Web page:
Of all the genies in all the world, why is my brain totally stuck on “I Dream of Jeannie?” I could be obsessing on “the Djinn of the Desert” or the many Djinn of the worlds of poetry and mythology. Instead, I’m stuck on a 1960 TV series which I rarely watched. The problem was, I found it insulting.
I was a pre-menstrual girl child. No breasts. I just intensely hated the concept, it made me want to spit.
My father once commented that he didn’t really like children because he found them dull. I pointed out that he never found me dull (when he wasn’t being crazy, he was interesting) and he said “Yes, but you weren’t a child. You were a person.” That is probably the only compliment he ever gave me and I think I was 50 at the time.
I felt belittled by it the show. Embarrassed. Humiliated. The idea of wanting a beautiful personal female slave — never mind that the show often didn’t go in that direction regardless. As a note, I think Barbara Eden and Larry Hagman were offended by it too. Larry’s mom was a strong woman in her own right, so they intentionally took it off the rails.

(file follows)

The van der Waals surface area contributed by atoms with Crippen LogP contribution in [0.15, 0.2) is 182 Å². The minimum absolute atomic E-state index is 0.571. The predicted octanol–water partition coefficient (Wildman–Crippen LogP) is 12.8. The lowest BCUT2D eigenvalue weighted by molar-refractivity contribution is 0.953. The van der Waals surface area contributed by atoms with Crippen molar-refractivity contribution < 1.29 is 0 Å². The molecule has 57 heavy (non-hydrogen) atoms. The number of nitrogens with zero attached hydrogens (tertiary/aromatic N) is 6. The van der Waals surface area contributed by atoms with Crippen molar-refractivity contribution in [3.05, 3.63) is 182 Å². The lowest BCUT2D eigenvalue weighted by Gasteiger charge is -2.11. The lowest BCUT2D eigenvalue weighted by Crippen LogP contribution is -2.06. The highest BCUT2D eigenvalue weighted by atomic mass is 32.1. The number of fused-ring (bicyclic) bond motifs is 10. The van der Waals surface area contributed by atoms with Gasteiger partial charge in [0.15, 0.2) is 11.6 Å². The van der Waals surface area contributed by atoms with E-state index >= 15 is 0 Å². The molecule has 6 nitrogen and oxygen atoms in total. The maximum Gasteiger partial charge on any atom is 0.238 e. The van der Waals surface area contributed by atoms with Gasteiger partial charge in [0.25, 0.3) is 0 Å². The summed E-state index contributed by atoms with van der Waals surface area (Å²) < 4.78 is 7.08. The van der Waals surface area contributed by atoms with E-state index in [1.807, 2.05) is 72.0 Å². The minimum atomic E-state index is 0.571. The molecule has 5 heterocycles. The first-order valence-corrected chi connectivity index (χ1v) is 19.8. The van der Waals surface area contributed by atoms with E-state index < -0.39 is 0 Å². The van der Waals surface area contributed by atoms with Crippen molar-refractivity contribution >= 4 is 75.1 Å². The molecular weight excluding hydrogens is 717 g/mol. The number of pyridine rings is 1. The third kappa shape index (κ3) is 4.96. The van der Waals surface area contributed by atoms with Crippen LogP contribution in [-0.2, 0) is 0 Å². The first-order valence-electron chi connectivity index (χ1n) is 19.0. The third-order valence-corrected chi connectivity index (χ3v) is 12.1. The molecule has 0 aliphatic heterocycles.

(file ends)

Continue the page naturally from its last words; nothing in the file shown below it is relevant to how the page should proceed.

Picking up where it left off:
I was a child, but I already knew it was a bad idea whose time would never come. Besides — I wasn’t blond.
My mother didn’t act like that. She was so very far from that place you could not even mention the concept without a gigantic blast of angry energy. I did not have a penis of my own and thus the concept of having a “beautiful slave girl” wasn’t rattling around my genitalia as it does for so many male persons of the penile persuasion.
I’m probably too much #metoo to be the right genie gal writer. I was #metoo before #metoo was #metoo. I’m betting so were millions and millions of women throughout the world.
We didn’t have a hashtag because “hash” was ground up potatoes and corned beef so you didn’t tag it on anything except your scrambled eggs, but we were pissed off with men long, long decades (possibly centuries) before the “official” movement drifted into view. And we fought back within the limits of physical abilities and the realism of needing to have a professional job in a world dominated by men, many of whom didn’t like women.
So you may have dreamed of Jeannie, but I didn’t.
Still, that little nose wiggle Elizabeth Montgomery did — I could have lived with that. Anything to not have to ever clean — or repair — the house.